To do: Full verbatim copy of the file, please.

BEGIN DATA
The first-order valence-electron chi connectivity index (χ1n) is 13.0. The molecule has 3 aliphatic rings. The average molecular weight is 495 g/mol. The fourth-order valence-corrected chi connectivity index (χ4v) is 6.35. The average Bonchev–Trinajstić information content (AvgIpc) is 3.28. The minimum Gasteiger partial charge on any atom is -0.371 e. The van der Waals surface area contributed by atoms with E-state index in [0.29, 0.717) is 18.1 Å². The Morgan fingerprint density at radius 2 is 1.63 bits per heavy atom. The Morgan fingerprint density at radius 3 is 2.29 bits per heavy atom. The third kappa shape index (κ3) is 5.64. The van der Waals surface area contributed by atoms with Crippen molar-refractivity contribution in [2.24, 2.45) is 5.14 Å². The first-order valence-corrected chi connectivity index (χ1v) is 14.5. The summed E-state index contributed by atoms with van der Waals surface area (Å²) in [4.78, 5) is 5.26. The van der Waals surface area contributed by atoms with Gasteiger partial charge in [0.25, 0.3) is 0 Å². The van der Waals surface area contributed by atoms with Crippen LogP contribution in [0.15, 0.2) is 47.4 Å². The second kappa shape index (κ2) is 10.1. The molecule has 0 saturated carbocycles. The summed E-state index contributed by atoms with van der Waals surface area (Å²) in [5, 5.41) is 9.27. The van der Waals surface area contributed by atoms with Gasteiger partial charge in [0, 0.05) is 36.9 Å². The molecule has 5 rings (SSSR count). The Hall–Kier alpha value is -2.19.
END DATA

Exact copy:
The first-order valence-electron chi connectivity index (χ1n) is 13.0. The molecule has 3 aliphatic rings. The average molecular weight is 495 g/mol. The fourth-order valence-corrected chi connectivity index (χ4v) is 6.35. The average Bonchev–Trinajstić information content (AvgIpc) is 3.28. The minimum Gasteiger partial charge on any atom is -0.371 e. The van der Waals surface area contributed by atoms with E-state index in [0.29, 0.717) is 18.1 Å². The Morgan fingerprint density at radius 2 is 1.63 bits per heavy atom. The Morgan fingerprint density at radius 3 is 2.29 bits per heavy atom. The third kappa shape index (κ3) is 5.64. The van der Waals surface area contributed by atoms with Crippen molar-refractivity contribution in [2.24, 2.45) is 5.14 Å². The first-order valence-corrected chi connectivity index (χ1v) is 14.5. The summed E-state index contributed by atoms with van der Waals surface area (Å²) in [4.78, 5) is 5.26. The van der Waals surface area contributed by atoms with Gasteiger partial charge in [0.25, 0.3) is 0 Å². The van der Waals surface area contributed by atoms with Crippen LogP contribution in [0.15, 0.2) is 47.4 Å². The second kappa shape index (κ2) is 10.1. The molecule has 0 saturated carbocycles. The summed E-state index contributed by atoms with van der Waals surface area (Å²) in [5, 5.41) is 9.27. The van der Waals surface area contributed by atoms with Gasteiger partial charge in [0, 0.05) is 36.9 Å². The molecule has 5 rings (SSSR count). The Hall–Kier alpha value is -2.19.